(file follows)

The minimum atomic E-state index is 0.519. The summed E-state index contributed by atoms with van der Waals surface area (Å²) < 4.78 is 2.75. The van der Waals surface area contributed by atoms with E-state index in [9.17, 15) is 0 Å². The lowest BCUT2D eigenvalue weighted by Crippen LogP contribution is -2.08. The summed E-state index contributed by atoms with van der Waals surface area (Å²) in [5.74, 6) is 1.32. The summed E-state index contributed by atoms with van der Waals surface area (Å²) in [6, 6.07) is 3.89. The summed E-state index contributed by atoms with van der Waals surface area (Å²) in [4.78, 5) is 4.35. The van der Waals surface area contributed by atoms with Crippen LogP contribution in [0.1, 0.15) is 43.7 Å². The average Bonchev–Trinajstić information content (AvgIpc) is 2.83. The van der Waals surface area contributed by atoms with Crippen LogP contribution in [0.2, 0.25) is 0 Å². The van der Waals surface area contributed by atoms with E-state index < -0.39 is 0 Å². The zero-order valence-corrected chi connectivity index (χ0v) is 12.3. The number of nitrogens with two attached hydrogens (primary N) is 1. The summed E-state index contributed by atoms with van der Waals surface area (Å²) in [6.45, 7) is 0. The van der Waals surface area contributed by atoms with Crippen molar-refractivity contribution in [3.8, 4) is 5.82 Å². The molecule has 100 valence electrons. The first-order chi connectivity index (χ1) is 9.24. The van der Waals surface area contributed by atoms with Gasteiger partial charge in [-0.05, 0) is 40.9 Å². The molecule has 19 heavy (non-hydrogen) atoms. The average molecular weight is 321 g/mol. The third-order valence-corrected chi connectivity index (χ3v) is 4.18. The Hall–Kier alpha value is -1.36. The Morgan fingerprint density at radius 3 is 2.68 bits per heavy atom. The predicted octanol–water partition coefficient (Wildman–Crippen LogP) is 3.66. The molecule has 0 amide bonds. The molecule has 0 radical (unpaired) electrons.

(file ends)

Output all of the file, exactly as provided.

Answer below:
The minimum atomic E-state index is 0.519. The summed E-state index contributed by atoms with van der Waals surface area (Å²) < 4.78 is 2.75. The van der Waals surface area contributed by atoms with E-state index in [9.17, 15) is 0 Å². The lowest BCUT2D eigenvalue weighted by Crippen LogP contribution is -2.08. The summed E-state index contributed by atoms with van der Waals surface area (Å²) in [5.74, 6) is 1.32. The summed E-state index contributed by atoms with van der Waals surface area (Å²) in [6, 6.07) is 3.89. The summed E-state index contributed by atoms with van der Waals surface area (Å²) in [4.78, 5) is 4.35. The van der Waals surface area contributed by atoms with Crippen LogP contribution in [0.1, 0.15) is 43.7 Å². The average Bonchev–Trinajstić information content (AvgIpc) is 2.83. The van der Waals surface area contributed by atoms with Crippen LogP contribution in [0.2, 0.25) is 0 Å². The van der Waals surface area contributed by atoms with E-state index < -0.39 is 0 Å². The zero-order valence-corrected chi connectivity index (χ0v) is 12.3. The number of nitrogens with two attached hydrogens (primary N) is 1. The summed E-state index contributed by atoms with van der Waals surface area (Å²) in [6.45, 7) is 0. The van der Waals surface area contributed by atoms with Crippen molar-refractivity contribution in [3.8, 4) is 5.82 Å². The molecule has 100 valence electrons. The first-order chi connectivity index (χ1) is 9.24. The van der Waals surface area contributed by atoms with Gasteiger partial charge in [-0.05, 0) is 40.9 Å². The molecule has 19 heavy (non-hydrogen) atoms. The average molecular weight is 321 g/mol. The third-order valence-corrected chi connectivity index (χ3v) is 4.18. The Hall–Kier alpha value is -1.36. The Morgan fingerprint density at radius 3 is 2.68 bits per heavy atom. The predicted octanol–water partition coefficient (Wildman–Crippen LogP) is 3.66. The molecule has 0 amide bonds. The molecule has 0 radical (unpaired) electrons.